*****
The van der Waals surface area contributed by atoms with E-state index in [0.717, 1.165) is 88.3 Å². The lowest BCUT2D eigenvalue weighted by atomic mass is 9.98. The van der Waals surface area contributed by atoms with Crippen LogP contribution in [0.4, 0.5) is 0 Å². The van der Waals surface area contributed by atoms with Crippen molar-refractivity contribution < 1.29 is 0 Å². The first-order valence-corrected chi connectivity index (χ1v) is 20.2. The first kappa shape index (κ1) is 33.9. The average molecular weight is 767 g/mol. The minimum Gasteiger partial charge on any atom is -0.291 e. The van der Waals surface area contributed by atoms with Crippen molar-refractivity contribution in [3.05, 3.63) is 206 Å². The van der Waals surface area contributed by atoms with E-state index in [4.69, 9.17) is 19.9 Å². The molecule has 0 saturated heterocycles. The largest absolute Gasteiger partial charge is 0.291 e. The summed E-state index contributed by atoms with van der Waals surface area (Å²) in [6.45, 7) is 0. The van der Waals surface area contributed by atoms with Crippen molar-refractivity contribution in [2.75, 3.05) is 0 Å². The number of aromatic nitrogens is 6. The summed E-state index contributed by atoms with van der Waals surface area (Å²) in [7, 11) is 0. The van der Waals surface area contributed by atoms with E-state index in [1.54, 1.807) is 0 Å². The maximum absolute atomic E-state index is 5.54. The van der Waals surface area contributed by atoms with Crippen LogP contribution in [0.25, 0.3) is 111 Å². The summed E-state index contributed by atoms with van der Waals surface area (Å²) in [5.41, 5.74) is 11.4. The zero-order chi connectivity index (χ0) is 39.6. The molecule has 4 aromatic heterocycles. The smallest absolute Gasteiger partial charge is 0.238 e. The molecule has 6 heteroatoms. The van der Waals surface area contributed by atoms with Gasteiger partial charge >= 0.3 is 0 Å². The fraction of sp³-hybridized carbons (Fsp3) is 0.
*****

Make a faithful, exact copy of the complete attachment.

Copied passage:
The van der Waals surface area contributed by atoms with E-state index in [0.717, 1.165) is 88.3 Å². The lowest BCUT2D eigenvalue weighted by atomic mass is 9.98. The van der Waals surface area contributed by atoms with Crippen LogP contribution in [0.4, 0.5) is 0 Å². The van der Waals surface area contributed by atoms with Crippen molar-refractivity contribution < 1.29 is 0 Å². The first-order valence-corrected chi connectivity index (χ1v) is 20.2. The first kappa shape index (κ1) is 33.9. The average molecular weight is 767 g/mol. The minimum Gasteiger partial charge on any atom is -0.291 e. The van der Waals surface area contributed by atoms with Crippen molar-refractivity contribution in [3.05, 3.63) is 206 Å². The van der Waals surface area contributed by atoms with E-state index in [4.69, 9.17) is 19.9 Å². The molecule has 0 saturated heterocycles. The largest absolute Gasteiger partial charge is 0.291 e. The summed E-state index contributed by atoms with van der Waals surface area (Å²) in [6.45, 7) is 0. The van der Waals surface area contributed by atoms with Crippen molar-refractivity contribution in [2.75, 3.05) is 0 Å². The number of aromatic nitrogens is 6. The summed E-state index contributed by atoms with van der Waals surface area (Å²) in [7, 11) is 0. The van der Waals surface area contributed by atoms with E-state index in [1.54, 1.807) is 0 Å². The maximum absolute atomic E-state index is 5.54. The van der Waals surface area contributed by atoms with Crippen LogP contribution in [0.25, 0.3) is 111 Å². The summed E-state index contributed by atoms with van der Waals surface area (Å²) in [5.41, 5.74) is 11.4. The zero-order chi connectivity index (χ0) is 39.6. The molecule has 4 aromatic heterocycles. The smallest absolute Gasteiger partial charge is 0.238 e. The molecule has 6 heteroatoms. The van der Waals surface area contributed by atoms with Gasteiger partial charge >= 0.3 is 0 Å². The fraction of sp³-hybridized carbons (Fsp3) is 0.